Having just completed the Chartered Marketer (CMSA) designation with the Marketing Association of South Africa (MASA), I’m relatively new to the process. So, I can relate to anyone who has perhaps just stumbled across the concept (like I did) and is keen to jump in immediately. Or perhaps you’ve had this on the bucket list for a while and you’re wondering if it’s worth the investment?
I’ve come up with SIX benefits, based on my experience thus far. I’d love to know in the comments which of the benefits you’ve found to be most valuable, and which the least!
You’ll learn a lot about marketing
The first thing that struck me in approaching the MASA designations process was the excellent workplace evidence guide or journal – This was the portfolio of evidence for recognition of prior learning (RPL). The 16-page guide gave me a helicopter view of the marketing profession in one pack with a practical outline to follow. Marketing is by its very nature constantly changing and reinventing itself, but the framework for the portfolio of evidence clearly outlined the scope of activities I needed to cover.
If you’re like me, you will not be an expert in all seven areas of marketing. But with your work experience, you will have some expertise in all of them, and in-depth expertise in many of them.
Interestingly, when you look at your marketing experience from the perspective of a designations process, you begin to see things you didn’t see before. As you step outside of your day-to-day work and look at what you’ve done to date, especially in the last 3-5 years, you’ll see your work with fresh eyes. Then, with the support of your portfolio advisor, you’ll get to see even more. This was a huge benefit for me – Clarity of the scope of the full marketing discipline as applied to my own work experience.
Preparation for the Board exam in November was exceptionally useful as we spent two full days in an online workshop that refreshed us on the theoretical aspects of marketing, as well as current trends and digital developments. All sectors were involved, and this is where I experienced even more learning. Although my background is cross-sector, most of my work is now in education. I therefore gained a lot from the interactive discussions across fintech, gaming, telco and other sectors represented by my fellow candidates.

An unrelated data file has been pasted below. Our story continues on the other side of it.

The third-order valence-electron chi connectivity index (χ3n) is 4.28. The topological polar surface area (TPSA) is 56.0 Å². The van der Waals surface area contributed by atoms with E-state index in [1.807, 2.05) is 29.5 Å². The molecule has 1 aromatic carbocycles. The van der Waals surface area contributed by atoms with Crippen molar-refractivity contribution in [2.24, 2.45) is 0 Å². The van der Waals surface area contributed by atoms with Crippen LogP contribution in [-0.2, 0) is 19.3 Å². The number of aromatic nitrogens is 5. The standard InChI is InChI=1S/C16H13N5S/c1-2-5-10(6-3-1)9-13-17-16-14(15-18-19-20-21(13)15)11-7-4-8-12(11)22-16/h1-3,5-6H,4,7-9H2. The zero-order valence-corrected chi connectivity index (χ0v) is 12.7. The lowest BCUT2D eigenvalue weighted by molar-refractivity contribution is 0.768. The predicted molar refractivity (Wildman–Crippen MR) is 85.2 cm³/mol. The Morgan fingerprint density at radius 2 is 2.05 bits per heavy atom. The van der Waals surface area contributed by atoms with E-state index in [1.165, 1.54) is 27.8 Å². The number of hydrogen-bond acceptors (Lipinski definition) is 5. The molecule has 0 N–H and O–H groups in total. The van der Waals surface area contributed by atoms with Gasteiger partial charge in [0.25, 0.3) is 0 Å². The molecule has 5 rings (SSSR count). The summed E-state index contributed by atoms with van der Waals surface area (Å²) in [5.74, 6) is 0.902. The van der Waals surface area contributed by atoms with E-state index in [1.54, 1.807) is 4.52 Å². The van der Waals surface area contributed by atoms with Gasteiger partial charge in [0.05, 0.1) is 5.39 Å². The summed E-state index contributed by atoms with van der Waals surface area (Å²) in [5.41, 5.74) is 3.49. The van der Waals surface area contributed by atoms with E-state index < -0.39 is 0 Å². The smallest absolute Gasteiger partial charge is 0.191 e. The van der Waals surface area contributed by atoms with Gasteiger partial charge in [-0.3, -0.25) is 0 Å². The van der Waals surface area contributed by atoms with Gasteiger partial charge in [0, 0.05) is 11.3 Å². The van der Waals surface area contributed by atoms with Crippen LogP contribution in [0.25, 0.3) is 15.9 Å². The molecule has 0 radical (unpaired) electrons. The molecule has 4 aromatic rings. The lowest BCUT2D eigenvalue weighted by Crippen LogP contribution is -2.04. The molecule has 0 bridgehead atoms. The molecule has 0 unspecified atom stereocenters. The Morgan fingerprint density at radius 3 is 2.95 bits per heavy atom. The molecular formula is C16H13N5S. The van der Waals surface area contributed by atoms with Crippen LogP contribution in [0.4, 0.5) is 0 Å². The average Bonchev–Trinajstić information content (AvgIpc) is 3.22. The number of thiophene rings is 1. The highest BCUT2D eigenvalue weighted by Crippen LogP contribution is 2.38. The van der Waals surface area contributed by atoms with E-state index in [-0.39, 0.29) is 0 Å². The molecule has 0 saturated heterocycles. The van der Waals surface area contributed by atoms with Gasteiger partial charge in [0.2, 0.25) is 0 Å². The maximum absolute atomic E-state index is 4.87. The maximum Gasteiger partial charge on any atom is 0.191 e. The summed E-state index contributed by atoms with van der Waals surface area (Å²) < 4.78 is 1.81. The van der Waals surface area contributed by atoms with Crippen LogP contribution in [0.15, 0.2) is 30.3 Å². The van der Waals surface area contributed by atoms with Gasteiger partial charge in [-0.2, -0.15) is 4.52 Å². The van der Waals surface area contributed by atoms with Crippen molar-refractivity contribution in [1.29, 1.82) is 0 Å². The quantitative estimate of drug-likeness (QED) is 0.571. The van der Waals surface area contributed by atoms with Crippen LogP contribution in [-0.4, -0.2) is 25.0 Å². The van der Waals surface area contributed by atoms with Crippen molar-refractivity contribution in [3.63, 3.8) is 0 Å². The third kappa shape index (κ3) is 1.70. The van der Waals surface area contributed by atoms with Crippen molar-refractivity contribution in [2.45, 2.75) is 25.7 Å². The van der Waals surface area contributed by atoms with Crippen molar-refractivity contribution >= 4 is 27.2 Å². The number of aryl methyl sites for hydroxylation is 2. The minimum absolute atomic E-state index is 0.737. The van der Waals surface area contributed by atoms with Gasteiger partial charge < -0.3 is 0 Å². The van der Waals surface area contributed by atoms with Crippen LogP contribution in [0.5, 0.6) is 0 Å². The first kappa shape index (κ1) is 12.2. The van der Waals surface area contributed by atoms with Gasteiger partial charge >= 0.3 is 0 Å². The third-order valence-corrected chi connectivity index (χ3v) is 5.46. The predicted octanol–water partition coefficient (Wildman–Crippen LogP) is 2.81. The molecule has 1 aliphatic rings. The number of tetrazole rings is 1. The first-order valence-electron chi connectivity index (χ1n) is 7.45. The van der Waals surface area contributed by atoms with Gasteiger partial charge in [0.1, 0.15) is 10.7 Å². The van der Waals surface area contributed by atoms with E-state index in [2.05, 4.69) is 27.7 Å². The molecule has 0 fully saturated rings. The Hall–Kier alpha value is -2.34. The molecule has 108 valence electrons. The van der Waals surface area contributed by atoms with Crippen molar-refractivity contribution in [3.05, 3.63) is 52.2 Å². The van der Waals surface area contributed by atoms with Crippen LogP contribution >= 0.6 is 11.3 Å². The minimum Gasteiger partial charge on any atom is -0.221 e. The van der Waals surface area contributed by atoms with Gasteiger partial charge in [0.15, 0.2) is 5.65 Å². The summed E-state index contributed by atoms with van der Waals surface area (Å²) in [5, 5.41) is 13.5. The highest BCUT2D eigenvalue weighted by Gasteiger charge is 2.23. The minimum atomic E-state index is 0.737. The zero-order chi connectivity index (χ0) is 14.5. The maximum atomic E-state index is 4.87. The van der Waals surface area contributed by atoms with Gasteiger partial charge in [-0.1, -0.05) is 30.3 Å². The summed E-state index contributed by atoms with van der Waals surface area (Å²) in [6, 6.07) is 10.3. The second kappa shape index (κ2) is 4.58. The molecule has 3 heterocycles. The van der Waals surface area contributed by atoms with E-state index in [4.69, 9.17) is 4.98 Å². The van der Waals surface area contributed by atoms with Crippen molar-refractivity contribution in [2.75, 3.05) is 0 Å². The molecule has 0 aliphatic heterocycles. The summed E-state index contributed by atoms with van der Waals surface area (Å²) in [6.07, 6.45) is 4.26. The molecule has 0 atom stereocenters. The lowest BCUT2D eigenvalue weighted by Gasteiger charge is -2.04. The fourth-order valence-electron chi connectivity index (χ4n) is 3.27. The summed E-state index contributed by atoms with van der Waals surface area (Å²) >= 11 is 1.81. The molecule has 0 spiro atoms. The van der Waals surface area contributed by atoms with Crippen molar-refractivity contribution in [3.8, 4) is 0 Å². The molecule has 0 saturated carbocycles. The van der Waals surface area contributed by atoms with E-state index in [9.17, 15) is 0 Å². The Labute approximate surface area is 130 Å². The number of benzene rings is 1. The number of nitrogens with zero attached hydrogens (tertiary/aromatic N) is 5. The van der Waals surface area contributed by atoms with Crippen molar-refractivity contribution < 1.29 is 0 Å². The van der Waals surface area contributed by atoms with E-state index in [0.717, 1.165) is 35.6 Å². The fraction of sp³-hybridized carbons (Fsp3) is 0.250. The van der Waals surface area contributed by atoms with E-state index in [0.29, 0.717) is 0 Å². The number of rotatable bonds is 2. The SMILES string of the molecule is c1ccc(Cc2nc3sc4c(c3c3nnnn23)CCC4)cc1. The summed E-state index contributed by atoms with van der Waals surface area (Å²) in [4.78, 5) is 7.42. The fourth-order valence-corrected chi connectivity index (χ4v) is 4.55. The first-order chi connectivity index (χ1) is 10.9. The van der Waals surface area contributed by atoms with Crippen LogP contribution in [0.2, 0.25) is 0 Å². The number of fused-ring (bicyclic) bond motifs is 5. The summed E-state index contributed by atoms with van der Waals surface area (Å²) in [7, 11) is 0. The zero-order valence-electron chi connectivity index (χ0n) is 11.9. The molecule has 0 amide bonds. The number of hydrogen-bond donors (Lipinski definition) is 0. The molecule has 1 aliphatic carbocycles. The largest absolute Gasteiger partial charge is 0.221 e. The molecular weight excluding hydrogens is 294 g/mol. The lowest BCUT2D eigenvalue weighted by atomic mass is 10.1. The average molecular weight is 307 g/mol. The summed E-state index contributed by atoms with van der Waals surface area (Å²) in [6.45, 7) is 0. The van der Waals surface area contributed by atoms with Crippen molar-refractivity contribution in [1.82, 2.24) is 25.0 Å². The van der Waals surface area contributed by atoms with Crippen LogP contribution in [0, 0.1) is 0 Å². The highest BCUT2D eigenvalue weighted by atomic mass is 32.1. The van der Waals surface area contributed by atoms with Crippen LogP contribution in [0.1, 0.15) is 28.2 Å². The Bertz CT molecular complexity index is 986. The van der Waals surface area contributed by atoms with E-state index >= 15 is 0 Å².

You’ll identify your gaps and specialisations
Initially, the list of marketing activities appears overwhelming, especially the detail. Every single item must be included in your portfolio of evidence. Some doubt is normal, I believe. And scary. But as mentioned above, sometimes it only needs clarity of thought, and a fresh perspective.
It’s the first time in my career that I’ve taken the time to really look at what I’ve done in the workplace and to reflect on where my strengths are in the wider discipline of marketing. My specialisation in education (school) marketing, specifically in market research, consumer behaviour and strategic marketing made the RPL process much easier to manage. These areas popped up quite early in the process as strengths. They then helped me in planning the portfolio work in a way that removed a lot of the overwhelm – Getting me into a momentum early on and helping me to catch up quickly when I fell behind due to unanticipated external factors.
Also, where are my weaknesses, and where are the gaps that need to be filled? I’ve always believed in lifelong learning, but I’ve never had a formal plan for my continuous professional development (CPD) in marketing. I’m now able to see much more clearly what that comprises, and what I want it to look like in order to maintain my designation.
You’ll optimise your work experience
This was possibly the biggest breakthrough for me as a business owner. But even if you’re employed and you’re keen to build your personal brand as a marketer, you’ll see value here too.
Projects you’ve completed successfully. Clients who are pleased with a result. These point to areas of experience that can be packaged into future sales revenues and career opportunities. What do I mean by this?
Here’s an example. While I was compiling my portfolio of evidence, it was necessary to look back at marketing projects that I’d completed for my clients. When I needed to provide evidence of work I’d done in market research, for example, I pulled out a sample of the series of in-person interviews conducted with school parents. These I had summarised and analysed to solve a strategic marketing problem that the school was facing at the time.
In compiling my portfolio of evidence, I then reflected on how effective this market research had been and what could have been improved (as the designations process includes reflections on each section). Today, the work that I do with independent schools on market research benefits from this recent exercise. This is because I can now repackage the ‘product’ (market research) with the improvements following my reflection and experience.
Thus my work experience in the field is optimised and the value increased for the business.
You’ll get a recognition of your competence and expertise
Recognition in the form of an official certification registered with a professional organisation that can be verified independently is probably the most common reason to pursue a designation. I did enjoy adding that CMSA designation to my LinkedIn profile and including the MASA certification number.